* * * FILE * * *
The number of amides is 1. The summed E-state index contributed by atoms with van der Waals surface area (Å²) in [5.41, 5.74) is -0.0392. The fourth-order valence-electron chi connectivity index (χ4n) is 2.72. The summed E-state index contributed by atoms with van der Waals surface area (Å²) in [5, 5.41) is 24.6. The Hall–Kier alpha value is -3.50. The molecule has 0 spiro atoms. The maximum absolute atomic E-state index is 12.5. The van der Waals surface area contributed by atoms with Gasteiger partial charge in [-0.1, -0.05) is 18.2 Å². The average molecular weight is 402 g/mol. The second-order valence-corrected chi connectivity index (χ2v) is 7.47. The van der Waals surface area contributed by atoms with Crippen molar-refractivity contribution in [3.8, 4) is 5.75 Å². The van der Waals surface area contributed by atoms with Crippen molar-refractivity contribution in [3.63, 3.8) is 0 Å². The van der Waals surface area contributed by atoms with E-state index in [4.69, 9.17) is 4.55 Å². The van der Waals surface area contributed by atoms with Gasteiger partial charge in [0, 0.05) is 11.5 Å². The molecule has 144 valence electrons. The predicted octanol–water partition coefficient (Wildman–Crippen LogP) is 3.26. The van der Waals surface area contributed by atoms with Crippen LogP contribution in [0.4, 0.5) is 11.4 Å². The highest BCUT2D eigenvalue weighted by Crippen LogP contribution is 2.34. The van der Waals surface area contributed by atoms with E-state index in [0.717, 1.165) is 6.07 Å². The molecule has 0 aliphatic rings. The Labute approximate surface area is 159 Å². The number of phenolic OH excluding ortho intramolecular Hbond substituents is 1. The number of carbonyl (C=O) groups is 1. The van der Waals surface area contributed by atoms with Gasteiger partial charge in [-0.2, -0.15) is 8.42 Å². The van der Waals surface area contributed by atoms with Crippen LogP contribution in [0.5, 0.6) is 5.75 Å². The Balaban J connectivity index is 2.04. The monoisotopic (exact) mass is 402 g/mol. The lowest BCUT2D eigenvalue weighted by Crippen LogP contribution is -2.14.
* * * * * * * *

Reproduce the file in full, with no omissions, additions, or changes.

The number of amides is 1. The summed E-state index contributed by atoms with van der Waals surface area (Å²) in [5.41, 5.74) is -0.0392. The fourth-order valence-electron chi connectivity index (χ4n) is 2.72. The summed E-state index contributed by atoms with van der Waals surface area (Å²) in [5, 5.41) is 24.6. The Hall–Kier alpha value is -3.50. The molecule has 0 spiro atoms. The maximum absolute atomic E-state index is 12.5. The van der Waals surface area contributed by atoms with Gasteiger partial charge in [-0.1, -0.05) is 18.2 Å². The average molecular weight is 402 g/mol. The second-order valence-corrected chi connectivity index (χ2v) is 7.47. The van der Waals surface area contributed by atoms with Crippen molar-refractivity contribution in [3.8, 4) is 5.75 Å². The van der Waals surface area contributed by atoms with Crippen molar-refractivity contribution in [3.63, 3.8) is 0 Å². The van der Waals surface area contributed by atoms with E-state index in [4.69, 9.17) is 4.55 Å². The van der Waals surface area contributed by atoms with Gasteiger partial charge in [0, 0.05) is 11.5 Å². The molecule has 144 valence electrons. The predicted octanol–water partition coefficient (Wildman–Crippen LogP) is 3.26. The van der Waals surface area contributed by atoms with Crippen LogP contribution in [0.4, 0.5) is 11.4 Å². The highest BCUT2D eigenvalue weighted by Crippen LogP contribution is 2.34. The van der Waals surface area contributed by atoms with E-state index in [0.717, 1.165) is 6.07 Å². The molecule has 0 aliphatic rings. The Labute approximate surface area is 159 Å². The number of phenolic OH excluding ortho intramolecular Hbond substituents is 1. The number of carbonyl (C=O) groups is 1. The van der Waals surface area contributed by atoms with Gasteiger partial charge in [-0.2, -0.15) is 8.42 Å². The van der Waals surface area contributed by atoms with Crippen LogP contribution in [0.5, 0.6) is 5.75 Å². The Balaban J connectivity index is 2.04. The monoisotopic (exact) mass is 402 g/mol. The lowest BCUT2D eigenvalue weighted by Crippen LogP contribution is -2.14.